Note: Icons and illustrations are optional elements of the dialog window.

Interrupting progress

Optional. If the process can be canceled (the object returned to its previous state), include the cancelation button.

Displaying errors

In the course of the process execution, errors may appear. The errors can be critical, when it is impossible to continue further execution, and non-cricial – the execution may proceed but the user should be informed.

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  • In case of a critical error, the process is halted. The user must be provided with the text describing the problem and informed of the options available to them.
  • If the error is non-critical, the text about the problem must be displayed and highlighted orange, and the process continues.

Multi-step progress

If the process consists of more than 5 stages, displaying them all is unnecessary. The right way to implement this is to show a single progress for all the stages, and indicate which of the stages is being executed presently.

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The drawer is a modal window, which opens on top of the page and takes up the entire height of the browser window.


  • Use a drawer when you need to preserve the context and display a large quantity of data.
  • A drawer can be used for lengthy forms, since a drawer takes up the entire height of the window, and the vertical scroll is placed by the content.
  • One drawer overlaying another drawer works and looks well. It is therefore acceptible to use second-tier drawers.

Note: Do not use drawers for short messages and confirmations. Instead, use dialog windows.

Example: basic drawer.

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It displays a list of instances and available operations, and filtering and search operations. Pressing on an arrow for a specific list entry takes us to the that object. The header describes what kind of drawer this is, and the subheader explains exactly what information is presented at this level.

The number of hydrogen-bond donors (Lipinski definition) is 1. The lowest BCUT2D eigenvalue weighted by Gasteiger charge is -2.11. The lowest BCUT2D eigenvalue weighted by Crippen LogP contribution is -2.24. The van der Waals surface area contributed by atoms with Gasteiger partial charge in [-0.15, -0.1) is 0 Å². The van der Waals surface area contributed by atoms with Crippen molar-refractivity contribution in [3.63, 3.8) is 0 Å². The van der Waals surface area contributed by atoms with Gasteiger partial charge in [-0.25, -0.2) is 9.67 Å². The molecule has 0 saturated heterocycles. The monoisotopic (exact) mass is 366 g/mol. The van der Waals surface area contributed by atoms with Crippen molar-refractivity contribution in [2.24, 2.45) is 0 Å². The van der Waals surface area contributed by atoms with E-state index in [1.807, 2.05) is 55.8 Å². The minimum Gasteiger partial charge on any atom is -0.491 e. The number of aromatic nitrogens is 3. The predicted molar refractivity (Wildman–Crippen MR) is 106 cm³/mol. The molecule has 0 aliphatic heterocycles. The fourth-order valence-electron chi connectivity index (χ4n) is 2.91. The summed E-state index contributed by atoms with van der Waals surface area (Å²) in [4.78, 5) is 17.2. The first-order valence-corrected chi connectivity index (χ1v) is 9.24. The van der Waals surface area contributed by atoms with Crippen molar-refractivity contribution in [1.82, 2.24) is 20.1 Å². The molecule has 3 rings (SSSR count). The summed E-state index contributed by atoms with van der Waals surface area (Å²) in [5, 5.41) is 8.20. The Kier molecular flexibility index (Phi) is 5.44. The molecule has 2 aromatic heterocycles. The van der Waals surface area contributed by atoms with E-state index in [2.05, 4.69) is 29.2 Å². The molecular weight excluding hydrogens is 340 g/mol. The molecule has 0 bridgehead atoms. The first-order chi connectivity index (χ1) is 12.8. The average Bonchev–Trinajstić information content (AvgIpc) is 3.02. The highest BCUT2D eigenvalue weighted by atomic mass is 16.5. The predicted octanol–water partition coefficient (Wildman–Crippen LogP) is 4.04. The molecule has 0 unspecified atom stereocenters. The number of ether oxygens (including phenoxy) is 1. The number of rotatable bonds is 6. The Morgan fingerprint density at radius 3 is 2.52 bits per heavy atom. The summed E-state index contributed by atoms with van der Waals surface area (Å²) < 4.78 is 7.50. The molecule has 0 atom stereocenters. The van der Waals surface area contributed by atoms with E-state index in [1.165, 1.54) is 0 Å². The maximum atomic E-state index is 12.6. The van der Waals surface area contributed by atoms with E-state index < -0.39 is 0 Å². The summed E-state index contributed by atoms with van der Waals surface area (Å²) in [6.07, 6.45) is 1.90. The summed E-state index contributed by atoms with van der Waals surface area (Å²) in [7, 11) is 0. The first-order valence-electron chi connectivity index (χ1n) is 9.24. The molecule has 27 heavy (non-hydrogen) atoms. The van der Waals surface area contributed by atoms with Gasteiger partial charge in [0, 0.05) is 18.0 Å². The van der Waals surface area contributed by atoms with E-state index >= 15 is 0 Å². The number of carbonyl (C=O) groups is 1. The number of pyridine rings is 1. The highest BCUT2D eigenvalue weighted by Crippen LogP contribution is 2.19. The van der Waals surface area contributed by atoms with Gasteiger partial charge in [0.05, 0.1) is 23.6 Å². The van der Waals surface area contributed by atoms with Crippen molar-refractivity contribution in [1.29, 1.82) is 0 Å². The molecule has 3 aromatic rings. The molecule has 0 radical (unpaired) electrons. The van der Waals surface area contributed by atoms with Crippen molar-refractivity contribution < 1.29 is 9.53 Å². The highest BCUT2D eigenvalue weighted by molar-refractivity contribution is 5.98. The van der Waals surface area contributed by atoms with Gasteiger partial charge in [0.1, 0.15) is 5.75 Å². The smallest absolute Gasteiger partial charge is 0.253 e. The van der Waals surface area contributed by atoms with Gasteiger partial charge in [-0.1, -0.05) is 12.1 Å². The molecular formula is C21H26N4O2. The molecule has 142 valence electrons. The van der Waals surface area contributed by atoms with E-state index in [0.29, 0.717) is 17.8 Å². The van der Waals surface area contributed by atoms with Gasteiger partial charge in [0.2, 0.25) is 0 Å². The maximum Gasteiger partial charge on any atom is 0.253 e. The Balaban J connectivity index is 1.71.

Example: second-tier drawer.

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This second-tier drawer displays data pertaining to the object selected at the previous, first-tier drawer. Each item here can be configured. The header shows where we have come from and provides the means of returning. The subheader explains the presented information.


The first-tier drawer consists of the following elements:

  • Header
  • X button (close drawer)
  • Subheader
  • Content area
  • (optional) Footer, may contain form submit buttons.

The second-tier drawer overlays the first-tier drawer and consists of the same elements. It differs in that instead of the X button in the header it has an arrow button, which takes the user back to the first-tier drawer. Closing both drawers from this level is impossible.


The parent page is darkened. This switches focus to the drawer and indicates that the interaction with the parent page is now impossible. The drawer can be closed by either pressing the X button in the header or by submitting (or canceling) the form. Pressing anywhere outside the drawer does not close it.


The popover is a context pop-up window, which allows for in-place editing or showing informational messages. The popover does nto block the user’s interaction with the parent page.

Example: editing a text field in-place.

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Example: editing a form.

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Here, the popover contains a header. The contained form is large enough to require an explanation.

Note: If a drawer (or any dialog window) contains input fields, the focus at the opening must be on the first input field.

Example: a tip.

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Note: Any of the above windows can be closed by pressing the Esc button on the keyboard.